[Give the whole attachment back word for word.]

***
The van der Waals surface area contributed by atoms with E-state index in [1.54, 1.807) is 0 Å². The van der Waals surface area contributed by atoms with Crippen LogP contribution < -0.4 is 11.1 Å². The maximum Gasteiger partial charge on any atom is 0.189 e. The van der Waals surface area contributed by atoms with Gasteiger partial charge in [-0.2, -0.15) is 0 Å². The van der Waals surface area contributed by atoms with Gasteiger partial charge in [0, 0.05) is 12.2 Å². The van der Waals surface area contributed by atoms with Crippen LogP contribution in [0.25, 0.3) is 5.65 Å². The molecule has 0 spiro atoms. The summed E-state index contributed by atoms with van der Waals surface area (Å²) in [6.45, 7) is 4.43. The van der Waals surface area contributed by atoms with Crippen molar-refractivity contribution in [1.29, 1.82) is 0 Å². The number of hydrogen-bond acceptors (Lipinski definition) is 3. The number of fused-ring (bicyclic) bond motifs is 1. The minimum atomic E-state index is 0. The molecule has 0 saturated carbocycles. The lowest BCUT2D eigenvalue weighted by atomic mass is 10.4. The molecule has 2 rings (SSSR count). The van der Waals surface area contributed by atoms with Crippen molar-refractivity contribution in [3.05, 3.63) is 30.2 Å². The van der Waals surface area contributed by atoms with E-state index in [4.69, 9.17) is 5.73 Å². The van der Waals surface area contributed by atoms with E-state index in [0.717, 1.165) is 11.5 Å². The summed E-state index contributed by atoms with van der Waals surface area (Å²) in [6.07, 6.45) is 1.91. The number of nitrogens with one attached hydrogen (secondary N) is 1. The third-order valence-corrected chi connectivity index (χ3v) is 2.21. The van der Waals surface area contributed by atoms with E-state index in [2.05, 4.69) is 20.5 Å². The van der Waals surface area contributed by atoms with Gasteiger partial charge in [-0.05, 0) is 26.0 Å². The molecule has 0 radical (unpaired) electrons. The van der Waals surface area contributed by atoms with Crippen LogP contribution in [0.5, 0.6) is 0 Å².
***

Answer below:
The van der Waals surface area contributed by atoms with E-state index in [1.54, 1.807) is 0 Å². The van der Waals surface area contributed by atoms with Crippen LogP contribution < -0.4 is 11.1 Å². The maximum Gasteiger partial charge on any atom is 0.189 e. The van der Waals surface area contributed by atoms with Gasteiger partial charge in [-0.2, -0.15) is 0 Å². The van der Waals surface area contributed by atoms with Gasteiger partial charge in [0, 0.05) is 12.2 Å². The van der Waals surface area contributed by atoms with Crippen LogP contribution in [0.25, 0.3) is 5.65 Å². The molecule has 0 spiro atoms. The summed E-state index contributed by atoms with van der Waals surface area (Å²) in [6.45, 7) is 4.43. The van der Waals surface area contributed by atoms with Crippen molar-refractivity contribution in [1.29, 1.82) is 0 Å². The number of hydrogen-bond acceptors (Lipinski definition) is 3. The number of fused-ring (bicyclic) bond motifs is 1. The minimum atomic E-state index is 0. The molecule has 0 saturated carbocycles. The lowest BCUT2D eigenvalue weighted by atomic mass is 10.4. The molecule has 2 rings (SSSR count). The van der Waals surface area contributed by atoms with Crippen molar-refractivity contribution in [3.05, 3.63) is 30.2 Å². The van der Waals surface area contributed by atoms with E-state index in [4.69, 9.17) is 5.73 Å². The van der Waals surface area contributed by atoms with E-state index in [0.717, 1.165) is 11.5 Å². The summed E-state index contributed by atoms with van der Waals surface area (Å²) in [6.07, 6.45) is 1.91. The number of nitrogens with one attached hydrogen (secondary N) is 1. The third-order valence-corrected chi connectivity index (χ3v) is 2.21. The van der Waals surface area contributed by atoms with E-state index in [2.05, 4.69) is 20.5 Å². The van der Waals surface area contributed by atoms with Gasteiger partial charge in [-0.05, 0) is 26.0 Å². The molecule has 0 radical (unpaired) electrons. The van der Waals surface area contributed by atoms with Crippen LogP contribution in [0.5, 0.6) is 0 Å².